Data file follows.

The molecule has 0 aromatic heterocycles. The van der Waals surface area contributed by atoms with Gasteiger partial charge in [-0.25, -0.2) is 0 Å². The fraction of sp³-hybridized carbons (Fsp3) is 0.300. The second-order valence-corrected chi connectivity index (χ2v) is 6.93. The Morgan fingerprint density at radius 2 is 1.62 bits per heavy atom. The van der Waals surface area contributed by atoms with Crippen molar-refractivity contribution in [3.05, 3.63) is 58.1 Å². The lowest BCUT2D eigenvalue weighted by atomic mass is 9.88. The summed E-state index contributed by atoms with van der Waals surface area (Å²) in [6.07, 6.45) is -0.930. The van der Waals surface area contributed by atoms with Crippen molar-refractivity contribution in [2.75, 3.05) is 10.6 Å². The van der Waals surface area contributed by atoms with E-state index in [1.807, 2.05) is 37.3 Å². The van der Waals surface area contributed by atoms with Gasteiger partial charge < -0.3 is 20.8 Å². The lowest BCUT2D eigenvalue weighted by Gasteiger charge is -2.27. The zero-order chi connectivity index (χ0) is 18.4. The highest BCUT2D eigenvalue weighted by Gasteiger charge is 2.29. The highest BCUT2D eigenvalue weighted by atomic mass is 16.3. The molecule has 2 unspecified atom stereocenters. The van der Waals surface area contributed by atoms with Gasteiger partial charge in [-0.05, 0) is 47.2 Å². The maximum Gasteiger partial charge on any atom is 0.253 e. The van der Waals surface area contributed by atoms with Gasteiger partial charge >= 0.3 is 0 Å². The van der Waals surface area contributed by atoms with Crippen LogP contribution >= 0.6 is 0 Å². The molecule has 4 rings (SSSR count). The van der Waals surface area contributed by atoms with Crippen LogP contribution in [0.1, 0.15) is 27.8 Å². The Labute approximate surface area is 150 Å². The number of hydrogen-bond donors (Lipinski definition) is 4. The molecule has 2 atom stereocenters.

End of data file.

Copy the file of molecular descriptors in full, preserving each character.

The molecule has 0 aromatic heterocycles. The van der Waals surface area contributed by atoms with Gasteiger partial charge in [-0.25, -0.2) is 0 Å². The fraction of sp³-hybridized carbons (Fsp3) is 0.300. The second-order valence-corrected chi connectivity index (χ2v) is 6.93. The Morgan fingerprint density at radius 2 is 1.62 bits per heavy atom. The van der Waals surface area contributed by atoms with Crippen molar-refractivity contribution in [3.05, 3.63) is 58.1 Å². The lowest BCUT2D eigenvalue weighted by atomic mass is 9.88. The summed E-state index contributed by atoms with van der Waals surface area (Å²) in [6.07, 6.45) is -0.930. The van der Waals surface area contributed by atoms with Crippen molar-refractivity contribution in [2.75, 3.05) is 10.6 Å². The van der Waals surface area contributed by atoms with E-state index in [1.807, 2.05) is 37.3 Å². The van der Waals surface area contributed by atoms with Gasteiger partial charge < -0.3 is 20.8 Å². The lowest BCUT2D eigenvalue weighted by Gasteiger charge is -2.27. The zero-order chi connectivity index (χ0) is 18.4. The highest BCUT2D eigenvalue weighted by Gasteiger charge is 2.29. The highest BCUT2D eigenvalue weighted by atomic mass is 16.3. The molecule has 2 unspecified atom stereocenters. The van der Waals surface area contributed by atoms with Gasteiger partial charge in [-0.05, 0) is 47.2 Å². The maximum Gasteiger partial charge on any atom is 0.253 e. The van der Waals surface area contributed by atoms with Gasteiger partial charge >= 0.3 is 0 Å². The van der Waals surface area contributed by atoms with Crippen LogP contribution >= 0.6 is 0 Å². The molecule has 4 rings (SSSR count). The van der Waals surface area contributed by atoms with Crippen LogP contribution in [0.1, 0.15) is 27.8 Å². The Labute approximate surface area is 150 Å². The number of hydrogen-bond donors (Lipinski definition) is 4. The molecule has 2 atom stereocenters.